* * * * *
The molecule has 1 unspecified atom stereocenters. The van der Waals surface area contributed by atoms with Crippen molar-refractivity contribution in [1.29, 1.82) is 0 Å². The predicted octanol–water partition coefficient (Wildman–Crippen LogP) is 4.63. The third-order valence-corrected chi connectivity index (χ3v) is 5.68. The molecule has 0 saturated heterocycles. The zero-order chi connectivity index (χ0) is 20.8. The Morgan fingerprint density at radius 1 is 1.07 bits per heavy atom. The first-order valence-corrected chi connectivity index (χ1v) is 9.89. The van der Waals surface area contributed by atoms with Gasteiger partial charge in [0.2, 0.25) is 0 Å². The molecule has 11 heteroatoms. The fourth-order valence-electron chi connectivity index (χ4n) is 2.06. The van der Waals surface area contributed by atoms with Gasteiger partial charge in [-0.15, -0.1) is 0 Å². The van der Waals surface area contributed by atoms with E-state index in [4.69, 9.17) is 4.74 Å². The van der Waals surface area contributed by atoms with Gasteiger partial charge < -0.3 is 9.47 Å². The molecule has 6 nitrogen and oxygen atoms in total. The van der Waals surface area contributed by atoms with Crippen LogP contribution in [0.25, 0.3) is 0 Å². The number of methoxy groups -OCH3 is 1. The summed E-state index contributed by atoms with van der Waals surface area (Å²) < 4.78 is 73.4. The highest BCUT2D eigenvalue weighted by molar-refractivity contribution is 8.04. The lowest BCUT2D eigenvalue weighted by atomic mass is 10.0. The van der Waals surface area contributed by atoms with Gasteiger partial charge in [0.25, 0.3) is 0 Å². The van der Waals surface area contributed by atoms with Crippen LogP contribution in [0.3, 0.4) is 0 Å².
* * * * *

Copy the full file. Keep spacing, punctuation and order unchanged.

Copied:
The molecule has 1 unspecified atom stereocenters. The van der Waals surface area contributed by atoms with Crippen molar-refractivity contribution in [1.29, 1.82) is 0 Å². The predicted octanol–water partition coefficient (Wildman–Crippen LogP) is 4.63. The third-order valence-corrected chi connectivity index (χ3v) is 5.68. The molecule has 0 saturated heterocycles. The zero-order chi connectivity index (χ0) is 20.8. The Morgan fingerprint density at radius 1 is 1.07 bits per heavy atom. The first-order valence-corrected chi connectivity index (χ1v) is 9.89. The van der Waals surface area contributed by atoms with Gasteiger partial charge in [0.2, 0.25) is 0 Å². The molecule has 11 heteroatoms. The fourth-order valence-electron chi connectivity index (χ4n) is 2.06. The van der Waals surface area contributed by atoms with Gasteiger partial charge in [-0.15, -0.1) is 0 Å². The van der Waals surface area contributed by atoms with E-state index in [4.69, 9.17) is 4.74 Å². The van der Waals surface area contributed by atoms with Gasteiger partial charge < -0.3 is 9.47 Å². The molecule has 6 nitrogen and oxygen atoms in total. The van der Waals surface area contributed by atoms with Crippen LogP contribution in [0.25, 0.3) is 0 Å². The number of methoxy groups -OCH3 is 1. The summed E-state index contributed by atoms with van der Waals surface area (Å²) < 4.78 is 73.4. The highest BCUT2D eigenvalue weighted by molar-refractivity contribution is 8.04. The lowest BCUT2D eigenvalue weighted by atomic mass is 10.0. The van der Waals surface area contributed by atoms with Gasteiger partial charge in [0.25, 0.3) is 0 Å². The van der Waals surface area contributed by atoms with Crippen LogP contribution in [0.3, 0.4) is 0 Å².